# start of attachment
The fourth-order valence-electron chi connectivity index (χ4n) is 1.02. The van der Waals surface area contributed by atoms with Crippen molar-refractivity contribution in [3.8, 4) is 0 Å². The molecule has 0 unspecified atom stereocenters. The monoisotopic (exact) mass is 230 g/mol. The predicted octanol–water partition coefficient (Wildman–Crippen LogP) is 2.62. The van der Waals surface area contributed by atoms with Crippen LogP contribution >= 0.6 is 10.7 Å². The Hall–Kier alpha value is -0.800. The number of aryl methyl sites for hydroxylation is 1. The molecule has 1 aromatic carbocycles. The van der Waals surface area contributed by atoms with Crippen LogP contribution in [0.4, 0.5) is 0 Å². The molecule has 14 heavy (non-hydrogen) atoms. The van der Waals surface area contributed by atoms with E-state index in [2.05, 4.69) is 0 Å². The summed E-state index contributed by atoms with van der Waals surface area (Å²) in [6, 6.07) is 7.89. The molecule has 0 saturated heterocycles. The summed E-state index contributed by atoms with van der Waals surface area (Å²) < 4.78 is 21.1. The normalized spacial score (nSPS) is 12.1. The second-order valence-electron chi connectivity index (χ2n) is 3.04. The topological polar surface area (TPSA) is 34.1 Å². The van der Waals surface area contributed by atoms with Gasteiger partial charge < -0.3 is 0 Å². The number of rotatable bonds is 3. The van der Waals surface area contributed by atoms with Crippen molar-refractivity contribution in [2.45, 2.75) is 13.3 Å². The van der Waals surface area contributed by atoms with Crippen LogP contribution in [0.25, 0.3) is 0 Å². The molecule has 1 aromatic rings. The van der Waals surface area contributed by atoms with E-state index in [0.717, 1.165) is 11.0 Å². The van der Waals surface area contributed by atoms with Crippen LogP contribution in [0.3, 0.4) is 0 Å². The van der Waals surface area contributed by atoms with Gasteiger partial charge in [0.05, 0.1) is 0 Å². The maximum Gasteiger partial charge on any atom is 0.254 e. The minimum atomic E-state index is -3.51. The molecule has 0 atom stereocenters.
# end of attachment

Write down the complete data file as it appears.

The fourth-order valence-electron chi connectivity index (χ4n) is 1.02. The van der Waals surface area contributed by atoms with Crippen molar-refractivity contribution in [3.8, 4) is 0 Å². The molecule has 0 unspecified atom stereocenters. The monoisotopic (exact) mass is 230 g/mol. The predicted octanol–water partition coefficient (Wildman–Crippen LogP) is 2.62. The van der Waals surface area contributed by atoms with Crippen LogP contribution >= 0.6 is 10.7 Å². The Hall–Kier alpha value is -0.800. The number of aryl methyl sites for hydroxylation is 1. The molecule has 1 aromatic carbocycles. The van der Waals surface area contributed by atoms with Crippen LogP contribution in [0.4, 0.5) is 0 Å². The molecule has 14 heavy (non-hydrogen) atoms. The van der Waals surface area contributed by atoms with E-state index in [2.05, 4.69) is 0 Å². The summed E-state index contributed by atoms with van der Waals surface area (Å²) in [6, 6.07) is 7.89. The molecule has 0 saturated heterocycles. The summed E-state index contributed by atoms with van der Waals surface area (Å²) < 4.78 is 21.1. The normalized spacial score (nSPS) is 12.1. The second-order valence-electron chi connectivity index (χ2n) is 3.04. The topological polar surface area (TPSA) is 34.1 Å². The van der Waals surface area contributed by atoms with Gasteiger partial charge < -0.3 is 0 Å². The number of rotatable bonds is 3. The van der Waals surface area contributed by atoms with Crippen molar-refractivity contribution in [2.45, 2.75) is 13.3 Å². The van der Waals surface area contributed by atoms with Crippen LogP contribution in [0.25, 0.3) is 0 Å². The molecule has 1 aromatic rings. The van der Waals surface area contributed by atoms with E-state index in [0.717, 1.165) is 11.0 Å². The van der Waals surface area contributed by atoms with Crippen LogP contribution in [0.3, 0.4) is 0 Å². The van der Waals surface area contributed by atoms with Gasteiger partial charge in [0.05, 0.1) is 0 Å². The maximum Gasteiger partial charge on any atom is 0.254 e. The minimum atomic E-state index is -3.51. The molecule has 0 atom stereocenters.